October 22, 2014
THE END OF THE SIM CARD?
If you have been paying attention to the online tech news, there’s one story that everyone is talking about: how Apple just killed the SIM card. The news broke at the launch of their new iPad, the Air 2, which they announced would ship with an ‘Apple SIM’ pre-installed. This SIM can switch between providers, giving the user a choice of which service to use without them having to swap the SIM out each time. AT&T, T-Mobile and Sprint have all signed up in the USA, and more will follow around the world following the Air 2’s launch. It’s believed that this innovation will eventually lead to the SIM becoming obsolete. After all, if you no longer need a separate SIM card to pick up a signal from any given network, then you may as well take the microchip off the SIM card altogether and just make it part of the device.
People seem to be taking this possibility very seriously. Gemalto, one of the world’s largest SIM card manufacturers, saw their shares drop in price by a fifth since Apple’s demonstration last week. Here at Telestial, however, we’re not ready to pack up our things and go home just yet. This technology is not exactly new, after all. Our SIM cards offer a choice of provider and will switch automatically when you cross a border. It’s the result of years of hard work, including our own technical innovation and countless agreements with network providers. And this is where we think Apple may run into a few problems on their way to world SIM domination.
First of all, the people with the most to lose from this new innovation, namely the network operators that currently provide their own SIM cards, are also Apple’s biggest distributors. Very few people can afford to buy a brand new iPhone direct; they would much rather spread the cost over a period of months or years as part of a phone contract. It’s a model that has worked well for both parties so far, with customers getting access to the most modern smartphones for a relatively cheap upfront sum. If Apple do plan to get rid of SIM cards altogether, they may find themselves at war with the very people who have helped them get this far in the first place.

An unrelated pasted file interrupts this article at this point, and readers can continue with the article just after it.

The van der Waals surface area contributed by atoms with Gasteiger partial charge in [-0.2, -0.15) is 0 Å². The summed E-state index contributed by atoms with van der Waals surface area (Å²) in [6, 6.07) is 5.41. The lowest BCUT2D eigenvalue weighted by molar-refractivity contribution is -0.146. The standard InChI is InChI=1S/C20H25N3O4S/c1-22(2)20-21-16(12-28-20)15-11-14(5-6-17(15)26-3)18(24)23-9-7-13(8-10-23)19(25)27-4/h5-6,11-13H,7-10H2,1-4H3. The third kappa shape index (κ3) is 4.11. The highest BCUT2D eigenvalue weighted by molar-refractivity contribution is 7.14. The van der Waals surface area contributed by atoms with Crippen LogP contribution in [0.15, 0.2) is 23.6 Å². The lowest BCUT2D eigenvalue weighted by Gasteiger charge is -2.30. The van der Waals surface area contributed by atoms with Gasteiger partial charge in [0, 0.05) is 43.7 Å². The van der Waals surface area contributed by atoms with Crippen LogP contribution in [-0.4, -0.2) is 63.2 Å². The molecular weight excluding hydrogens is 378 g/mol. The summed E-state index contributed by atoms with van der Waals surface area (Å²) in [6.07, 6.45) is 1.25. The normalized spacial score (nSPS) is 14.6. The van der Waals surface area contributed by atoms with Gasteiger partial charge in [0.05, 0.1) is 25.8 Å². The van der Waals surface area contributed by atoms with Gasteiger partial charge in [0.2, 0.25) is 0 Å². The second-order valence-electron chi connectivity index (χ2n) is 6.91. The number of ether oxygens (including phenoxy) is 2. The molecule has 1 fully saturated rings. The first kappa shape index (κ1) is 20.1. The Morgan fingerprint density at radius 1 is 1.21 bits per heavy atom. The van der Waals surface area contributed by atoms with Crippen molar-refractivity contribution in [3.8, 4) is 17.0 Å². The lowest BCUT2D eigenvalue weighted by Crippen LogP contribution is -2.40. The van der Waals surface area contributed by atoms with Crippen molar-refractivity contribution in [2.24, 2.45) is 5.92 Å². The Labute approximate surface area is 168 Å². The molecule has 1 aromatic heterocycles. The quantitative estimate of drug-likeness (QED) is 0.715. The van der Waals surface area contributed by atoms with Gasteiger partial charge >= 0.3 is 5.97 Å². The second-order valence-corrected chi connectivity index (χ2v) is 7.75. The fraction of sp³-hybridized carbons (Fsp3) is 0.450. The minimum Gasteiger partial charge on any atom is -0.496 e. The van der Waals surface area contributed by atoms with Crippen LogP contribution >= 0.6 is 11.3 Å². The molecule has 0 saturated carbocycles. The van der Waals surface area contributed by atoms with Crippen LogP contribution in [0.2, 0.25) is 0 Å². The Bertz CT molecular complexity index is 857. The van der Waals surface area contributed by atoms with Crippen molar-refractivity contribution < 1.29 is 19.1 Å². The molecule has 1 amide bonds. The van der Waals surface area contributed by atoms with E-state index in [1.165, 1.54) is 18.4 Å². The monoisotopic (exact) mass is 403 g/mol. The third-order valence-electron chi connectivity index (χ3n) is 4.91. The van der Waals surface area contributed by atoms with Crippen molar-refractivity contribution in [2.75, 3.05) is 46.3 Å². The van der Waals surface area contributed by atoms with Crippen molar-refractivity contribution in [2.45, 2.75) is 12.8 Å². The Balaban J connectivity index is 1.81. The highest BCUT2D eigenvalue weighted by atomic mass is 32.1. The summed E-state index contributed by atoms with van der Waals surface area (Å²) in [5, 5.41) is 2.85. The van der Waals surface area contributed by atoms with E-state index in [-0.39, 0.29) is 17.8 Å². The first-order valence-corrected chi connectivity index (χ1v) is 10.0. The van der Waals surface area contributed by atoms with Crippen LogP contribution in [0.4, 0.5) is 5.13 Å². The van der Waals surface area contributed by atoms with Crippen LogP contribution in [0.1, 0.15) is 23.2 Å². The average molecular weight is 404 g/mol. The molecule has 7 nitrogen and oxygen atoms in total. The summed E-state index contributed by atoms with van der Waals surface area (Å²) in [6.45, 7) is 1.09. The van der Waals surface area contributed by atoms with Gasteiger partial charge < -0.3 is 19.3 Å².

Apple have skirmished with providers already, and for the same reason. In 2011, they were fighting operators on several fronts, including how the App Store would be managed and whether they could remove SIMs altogether in order to make more space inside the handset for functionality. Back then, the networks all came together to gently suggest that doing away with SIM cards was not something they were particularly interested in. Even Apple’s compromise, a smaller SIM (known now as the microSIM) was very slow to be adopted. It was not until it was clear that the iPhones were a hit and in huge demand that networks relented and began to manufacture smaller SIMs. This success carried over into Apple’s next change, the nano-SIM, which was adopted by the network operators with very little fuss at all.
It is not just network operators that need to be wary. Customers should also be on their guard, and for one very simple reason: Apple have never done anything that could be described as ‘cheap’. Being expensive is a part of their brand attraction (and part of what has made it the most recognisable brand in the world). You know that when you buy an Apple product, it has been designed to the highest possible standards and the price reflects that. If Apple are looking to cut network operators out of the SIM equation, it seems very likely that they will step in to take their place in some way. How they plant to monetize this opportunity remains to be seen. They might levy a small fee each time a user switches operators. They could charge for access to certain networks in certain areas, or even add a fractional amount to each data session you start on their SIM card (the SIM is currently for data only, but this may also change). Whatever they decide to do, there is a huge difference in paying a premium for your device, and paying a premium every time you want to use it.
However this saga unfolds during the coming weeks and months, we at Telestial are confident that the humble SIM card isn’t going anywhere just yet.